From the Wikipedia: The Black Diamond Coal Mining Company was formed in 1861, consolidating the Cumberland and Black Diamond coal mines in the region of Mount Diablo, in Contra Costa County, California. During its years of operation as a mining company, it established three towns: Nortonville , California, Southport , Oregon, Black Diamond and Franklin Washington. The company's mines in California and its settlement of Nortonville later became part of the Black Diamond Mines Regional Park and a California Historical Landmark. Several railroad lines were built in California and Washington to support the company's mines, and the company operated numerous ships to transport its coal. As the mines played out and petroleum became the more common source of energy, the company closed its mines and transitioned into real estate as the Southport Land and Commercial Company.
We know that miners from the Nortonville/Somersville area were transferred north to Black Diamond WA in 1885 after the closure of the Black Diamond mines in California. Whilst there is no shortage of historical resources and information on the Black Diamond/Franklin communities in Washington the Southport settlement seems to have disappeared without trace.
Around 1876 a man named B.B Jones opened the Southport mine and the town grew up to provide accommodation for the workforce. By 1882 Southport boasted a population of 100 (approx), a hotel/saloon and several stores. It was a company town of the Black Diamond Coal Mining Company. It never had its own post office instead relying on the office at nearby Coos City for postal services. The town site is situated on Southport Lane, off of US Highway 101 (see map in the right hand column). Many miners from both Southport and Nortonville moved to the new mine at Black Diamond WA after it opened in 1885. After this date the town went into decline and eventually disappeared although it is still marked on an 1896 topographic map . The mine was leased (but not worked) by a rival coal company for some years after this date.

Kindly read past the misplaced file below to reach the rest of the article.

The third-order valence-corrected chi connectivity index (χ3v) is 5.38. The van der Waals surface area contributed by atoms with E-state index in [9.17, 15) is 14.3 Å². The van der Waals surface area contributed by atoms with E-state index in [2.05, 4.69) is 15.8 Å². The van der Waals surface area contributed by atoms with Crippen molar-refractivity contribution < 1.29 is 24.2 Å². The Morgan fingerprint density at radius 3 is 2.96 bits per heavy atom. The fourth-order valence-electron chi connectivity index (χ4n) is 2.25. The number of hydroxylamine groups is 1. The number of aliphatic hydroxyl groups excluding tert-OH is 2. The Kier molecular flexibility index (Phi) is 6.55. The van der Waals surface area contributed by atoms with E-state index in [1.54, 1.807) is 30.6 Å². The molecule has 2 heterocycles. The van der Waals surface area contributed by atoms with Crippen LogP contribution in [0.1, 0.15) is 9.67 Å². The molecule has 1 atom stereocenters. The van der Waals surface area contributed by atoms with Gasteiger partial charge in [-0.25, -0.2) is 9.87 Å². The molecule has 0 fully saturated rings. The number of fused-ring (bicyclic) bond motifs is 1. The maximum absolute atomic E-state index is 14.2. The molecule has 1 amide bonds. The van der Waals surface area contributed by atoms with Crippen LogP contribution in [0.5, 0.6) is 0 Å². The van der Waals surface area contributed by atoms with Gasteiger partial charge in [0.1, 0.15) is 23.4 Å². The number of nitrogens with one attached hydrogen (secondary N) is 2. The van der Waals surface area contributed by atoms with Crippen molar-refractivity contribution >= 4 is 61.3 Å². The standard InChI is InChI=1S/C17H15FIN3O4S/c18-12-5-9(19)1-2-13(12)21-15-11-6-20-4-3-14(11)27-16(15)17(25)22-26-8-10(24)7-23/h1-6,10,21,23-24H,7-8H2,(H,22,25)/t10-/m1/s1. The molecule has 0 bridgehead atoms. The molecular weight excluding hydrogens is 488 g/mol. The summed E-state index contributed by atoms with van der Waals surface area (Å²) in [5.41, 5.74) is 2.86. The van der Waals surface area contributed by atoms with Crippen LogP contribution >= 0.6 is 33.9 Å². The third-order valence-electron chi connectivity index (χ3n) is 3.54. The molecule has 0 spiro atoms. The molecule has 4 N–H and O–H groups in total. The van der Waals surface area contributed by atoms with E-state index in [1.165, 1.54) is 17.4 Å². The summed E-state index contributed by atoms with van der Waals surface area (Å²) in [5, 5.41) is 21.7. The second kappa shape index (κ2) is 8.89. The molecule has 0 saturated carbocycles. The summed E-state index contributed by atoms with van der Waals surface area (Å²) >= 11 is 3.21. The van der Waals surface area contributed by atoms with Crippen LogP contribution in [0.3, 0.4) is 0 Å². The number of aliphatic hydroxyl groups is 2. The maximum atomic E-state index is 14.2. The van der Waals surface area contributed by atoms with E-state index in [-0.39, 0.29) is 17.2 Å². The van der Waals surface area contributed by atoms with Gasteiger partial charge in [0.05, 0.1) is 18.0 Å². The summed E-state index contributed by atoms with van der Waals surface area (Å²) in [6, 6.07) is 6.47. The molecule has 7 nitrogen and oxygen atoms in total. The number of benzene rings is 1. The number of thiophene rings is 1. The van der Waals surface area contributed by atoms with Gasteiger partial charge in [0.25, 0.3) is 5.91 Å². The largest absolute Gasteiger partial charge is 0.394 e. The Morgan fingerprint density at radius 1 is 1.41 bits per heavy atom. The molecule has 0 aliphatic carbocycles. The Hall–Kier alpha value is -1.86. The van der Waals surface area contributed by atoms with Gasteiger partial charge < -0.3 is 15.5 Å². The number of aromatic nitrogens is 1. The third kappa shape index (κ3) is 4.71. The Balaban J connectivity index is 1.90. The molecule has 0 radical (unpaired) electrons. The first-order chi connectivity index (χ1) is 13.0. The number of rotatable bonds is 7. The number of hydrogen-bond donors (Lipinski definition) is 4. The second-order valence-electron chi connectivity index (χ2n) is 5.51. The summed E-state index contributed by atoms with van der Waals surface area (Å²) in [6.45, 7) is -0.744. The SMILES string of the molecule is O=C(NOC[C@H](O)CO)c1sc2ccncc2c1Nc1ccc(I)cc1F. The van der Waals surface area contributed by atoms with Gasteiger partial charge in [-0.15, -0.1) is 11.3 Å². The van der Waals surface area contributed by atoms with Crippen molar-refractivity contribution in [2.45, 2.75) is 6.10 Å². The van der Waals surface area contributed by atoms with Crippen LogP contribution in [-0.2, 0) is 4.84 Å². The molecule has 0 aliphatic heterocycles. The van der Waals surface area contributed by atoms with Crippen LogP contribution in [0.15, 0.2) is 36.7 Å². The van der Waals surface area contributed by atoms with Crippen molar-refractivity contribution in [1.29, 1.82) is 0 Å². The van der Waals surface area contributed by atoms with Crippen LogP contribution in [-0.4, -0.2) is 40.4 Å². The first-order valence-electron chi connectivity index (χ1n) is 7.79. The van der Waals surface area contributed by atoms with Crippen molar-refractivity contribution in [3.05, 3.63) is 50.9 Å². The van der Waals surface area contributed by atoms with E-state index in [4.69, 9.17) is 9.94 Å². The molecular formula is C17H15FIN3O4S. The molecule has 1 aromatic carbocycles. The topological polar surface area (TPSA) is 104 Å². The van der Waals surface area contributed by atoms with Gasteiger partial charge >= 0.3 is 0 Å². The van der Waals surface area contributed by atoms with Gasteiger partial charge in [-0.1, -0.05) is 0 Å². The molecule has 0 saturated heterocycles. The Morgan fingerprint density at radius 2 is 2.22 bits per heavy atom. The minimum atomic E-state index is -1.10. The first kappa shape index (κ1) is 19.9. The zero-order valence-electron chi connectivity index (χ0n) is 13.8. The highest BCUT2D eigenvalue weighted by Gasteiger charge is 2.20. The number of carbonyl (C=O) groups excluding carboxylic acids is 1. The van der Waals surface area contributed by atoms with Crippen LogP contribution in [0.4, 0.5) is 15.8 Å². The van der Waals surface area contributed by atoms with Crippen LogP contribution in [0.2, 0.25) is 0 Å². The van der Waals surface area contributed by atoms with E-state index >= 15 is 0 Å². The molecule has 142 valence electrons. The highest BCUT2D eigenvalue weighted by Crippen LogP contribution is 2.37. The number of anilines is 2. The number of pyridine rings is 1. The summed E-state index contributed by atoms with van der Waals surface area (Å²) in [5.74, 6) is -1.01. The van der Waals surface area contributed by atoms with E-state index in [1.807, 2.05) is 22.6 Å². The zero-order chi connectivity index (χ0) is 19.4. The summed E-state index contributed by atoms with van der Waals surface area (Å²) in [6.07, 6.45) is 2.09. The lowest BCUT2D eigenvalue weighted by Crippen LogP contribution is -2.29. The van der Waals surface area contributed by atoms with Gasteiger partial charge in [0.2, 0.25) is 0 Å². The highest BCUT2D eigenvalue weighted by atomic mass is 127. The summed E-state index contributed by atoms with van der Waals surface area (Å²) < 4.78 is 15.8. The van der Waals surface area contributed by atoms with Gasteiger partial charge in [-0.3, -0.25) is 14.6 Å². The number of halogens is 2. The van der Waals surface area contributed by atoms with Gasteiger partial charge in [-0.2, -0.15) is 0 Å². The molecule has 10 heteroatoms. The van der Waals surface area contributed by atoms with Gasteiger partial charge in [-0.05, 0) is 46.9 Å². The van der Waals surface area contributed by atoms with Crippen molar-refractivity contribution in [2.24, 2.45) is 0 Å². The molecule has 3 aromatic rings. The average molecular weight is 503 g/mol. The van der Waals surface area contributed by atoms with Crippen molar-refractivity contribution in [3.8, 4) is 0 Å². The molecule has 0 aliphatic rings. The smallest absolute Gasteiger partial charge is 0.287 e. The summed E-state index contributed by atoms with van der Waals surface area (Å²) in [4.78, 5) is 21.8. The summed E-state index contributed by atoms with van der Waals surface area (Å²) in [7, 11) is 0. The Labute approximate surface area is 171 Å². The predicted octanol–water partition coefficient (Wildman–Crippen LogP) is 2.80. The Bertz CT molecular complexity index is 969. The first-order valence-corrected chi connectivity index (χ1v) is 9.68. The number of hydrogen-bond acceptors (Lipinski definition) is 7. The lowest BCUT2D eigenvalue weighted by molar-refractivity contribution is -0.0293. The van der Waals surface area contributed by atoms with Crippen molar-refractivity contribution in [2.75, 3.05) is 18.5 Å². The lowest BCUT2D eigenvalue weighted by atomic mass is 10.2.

" In the late 1870s the Company acquired two coal bearing properties near present‑day Coos Bay, in southeast Oregon. Exploratory tunnels were dug at the 956‑acre Black Diamond Mine on the peninsula formed by Haynes and North Sloughs, but the mine was never fully developed. In contrast, the 2,636‑acre Southport Mine on Isthmus Slough, across from Coos City, became very prosperous, with the small town of Southport, Oregon growing up in the canyon below the mine. A few years after its initial development, the Company leased the Southport Mine, the mine’s railroad and a nearby wharf to a competing coal mining company. "
There are other ghost towns in the area around Southport, notably Coos City (mentioned above) and Beaver Hill. The latter is a small former mining settlement, the site of which can be viewed in Google Maps . There are no remains above ground but the layout of the former town and pit workings can be seen quite clearly particularly in 3d view.